I Made A Website

(or "How I Learned To Love Static Site Generators")

Tuesday, 2 May 2023 • 916 words

So, I've finally made my own website. And I did it without serving you 50 megs of JavaScript.

Snark aside, I'm not a 'web developer'. My job title (at the time of writing) is "DevOps Engineer", and surely my colleagues who do have job titles like "Frontend Developer" would probably hate my decision to forgo the modern web frameworks and just write Markdown files rendered using some templating engine. But here it is, and as you've probably guessed, it's built using a static site generator; 11ty, (Eleventy).

Ok, but why?

The Internet is going through a bit of a thing right now; mostly because the world's most divorced man has recently purchased the world's worst website, and whilst he goes about making it the world's worst website that barely functions, many of the terminally online have realised (in a sort of Stallman Was Right kind of fashion) that having their entire Internet presence on centralised platforms owned by billionaires with horrible opinions is probably not a very good idea, actually. If you've been on the internet for as long as I have, you probably remember how browsing the web has gone from visiting many hundreds of small websites, often written by young people from their bedrooms - an experimental and democratising period in the history of the web - to today's web that consists of six websites, each consisting of screenshots of the other five. All of which now prioritise ~shareholder value~ ahead of user experience, making horrible decisions (often called 'enshittification') that eventually topple their reign (see: Twitter).

There's a real beauty in web browsing that has been lost. Things are a lot more ephemeral than before; link rot is getting worse and will only continue to do so, especially as centralised sites die. It's only due to efforts like that of Jason Scott's Archive Team that much of GeoCities was able to be preserved. Today, I'd wager that most people are just writing posts on social media instead of their own sites (or using sites like GeoCities). The look-and-feel and identity that the personal web had has been all but stripped bare; so sites like cohost stand alone in the Alternative Social Media landscape as the most customisable social media.

At the same time, I've been wanting to craft a nicer web presence. As a Woman In Tech, having a place that I can direct people to in order to show them my work (and evidence what I am capable of, because patriarchy) is important to me. Alongside this, I've been following the IndieWeb project for a while after a friend linked it in the #development channel of my friend group's Discord server. So as I find myself at the intersection of these thought processes; I had to make a website.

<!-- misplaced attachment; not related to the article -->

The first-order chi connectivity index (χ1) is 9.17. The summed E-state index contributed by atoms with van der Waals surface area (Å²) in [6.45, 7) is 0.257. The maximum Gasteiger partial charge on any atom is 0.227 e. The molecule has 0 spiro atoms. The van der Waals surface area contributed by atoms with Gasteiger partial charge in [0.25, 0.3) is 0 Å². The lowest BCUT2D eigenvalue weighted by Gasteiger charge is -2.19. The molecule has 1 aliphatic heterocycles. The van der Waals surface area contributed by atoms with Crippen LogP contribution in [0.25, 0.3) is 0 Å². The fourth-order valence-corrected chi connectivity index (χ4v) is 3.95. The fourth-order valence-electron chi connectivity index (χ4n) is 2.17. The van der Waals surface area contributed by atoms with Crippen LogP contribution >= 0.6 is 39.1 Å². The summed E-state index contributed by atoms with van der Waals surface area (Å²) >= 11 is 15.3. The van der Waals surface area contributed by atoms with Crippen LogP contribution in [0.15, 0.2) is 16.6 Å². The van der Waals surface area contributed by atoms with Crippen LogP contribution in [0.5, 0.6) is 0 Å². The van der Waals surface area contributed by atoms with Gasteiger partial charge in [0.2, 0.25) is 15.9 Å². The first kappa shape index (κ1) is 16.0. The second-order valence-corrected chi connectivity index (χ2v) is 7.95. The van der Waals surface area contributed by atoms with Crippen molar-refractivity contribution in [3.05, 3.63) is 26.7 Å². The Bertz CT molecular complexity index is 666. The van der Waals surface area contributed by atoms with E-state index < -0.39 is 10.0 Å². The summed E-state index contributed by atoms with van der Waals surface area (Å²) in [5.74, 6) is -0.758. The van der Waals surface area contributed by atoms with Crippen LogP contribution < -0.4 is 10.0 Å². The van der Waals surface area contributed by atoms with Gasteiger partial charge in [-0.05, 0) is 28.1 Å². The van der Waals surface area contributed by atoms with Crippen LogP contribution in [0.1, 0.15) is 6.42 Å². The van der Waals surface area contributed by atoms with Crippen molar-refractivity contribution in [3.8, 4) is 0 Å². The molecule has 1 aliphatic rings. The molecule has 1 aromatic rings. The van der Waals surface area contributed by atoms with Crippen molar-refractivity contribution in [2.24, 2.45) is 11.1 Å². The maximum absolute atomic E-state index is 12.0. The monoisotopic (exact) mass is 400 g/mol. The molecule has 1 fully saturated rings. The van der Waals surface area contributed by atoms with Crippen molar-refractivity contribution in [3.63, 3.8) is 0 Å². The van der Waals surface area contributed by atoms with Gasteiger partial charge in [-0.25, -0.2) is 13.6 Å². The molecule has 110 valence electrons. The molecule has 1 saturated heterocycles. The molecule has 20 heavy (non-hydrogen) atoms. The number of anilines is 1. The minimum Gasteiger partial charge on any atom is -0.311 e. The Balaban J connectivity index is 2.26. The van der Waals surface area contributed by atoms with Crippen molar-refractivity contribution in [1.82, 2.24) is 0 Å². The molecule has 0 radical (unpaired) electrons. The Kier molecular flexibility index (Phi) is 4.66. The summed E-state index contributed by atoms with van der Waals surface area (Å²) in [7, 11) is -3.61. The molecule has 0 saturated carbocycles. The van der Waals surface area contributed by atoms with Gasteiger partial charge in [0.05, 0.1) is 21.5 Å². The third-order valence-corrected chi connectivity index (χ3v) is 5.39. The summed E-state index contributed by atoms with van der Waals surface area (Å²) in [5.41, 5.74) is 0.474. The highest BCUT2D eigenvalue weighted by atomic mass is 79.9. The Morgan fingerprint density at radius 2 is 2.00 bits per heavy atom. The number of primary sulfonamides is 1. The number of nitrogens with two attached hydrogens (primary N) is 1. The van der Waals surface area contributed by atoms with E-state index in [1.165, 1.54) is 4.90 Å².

If you're like me, a bit of an 'everything hobbyist' - a term once used by Emma Essex to (I assume) describe the kind of neurodivergence that means anything that interests you becomes a hyperfixation/hobby - you'll want to dive into making the perfect website. I wanted to make something flashy, slick, that was powered by the newest and hottest in frontend. But I'd get so bogged down in the tediums of writing 50+ React components, dealing with state management, writing (and re-writing) endless reams of CSS that I'd grow bored, pick up another hyperfixation, and forget about my perfect website.

This website, the one you're (hopefully) reading this article on, is probably the fourth or fifth such attempt at making that 'perfect website'. If there's one thing I've learned from my time in software engineering, it's that there's no 'perfect' in software engineering. Only the 'good enough'. Remember that phrase, "the perfect is the enemy of the good"? It applies here, too. Spending all my time making the perfect website meant I'd actually just created several half-finished git repositories and had no website at all.

As it turns out, what I actually needed for the perfect website was:

So I decided I'd use a static site generator. I don't particularly like Ruby, don't know Go, and I'm not hosting documentation - which meant that 11ty seemed like the perfect fit. And yes, I'm not making anything complex here - I could have chosen any one of the millions of options - but 11ty was easy to set up. It's one devDependency in my package.json, it's bloody fast, and extensible with JavaScript (with which I'm comfortable). I wouldn't have been happy with one of the more popular options anyway, because that's not my style.

So what's next then?

The plan for this site is fairly straightforward. It'll have a blog (so you can read my diatribe musings), links to my photography, and a Now page so that the curious can see what I'm up to. I'll be writing more about things that interest me, curating my personal space on the web, and most importantly - I'll be in control.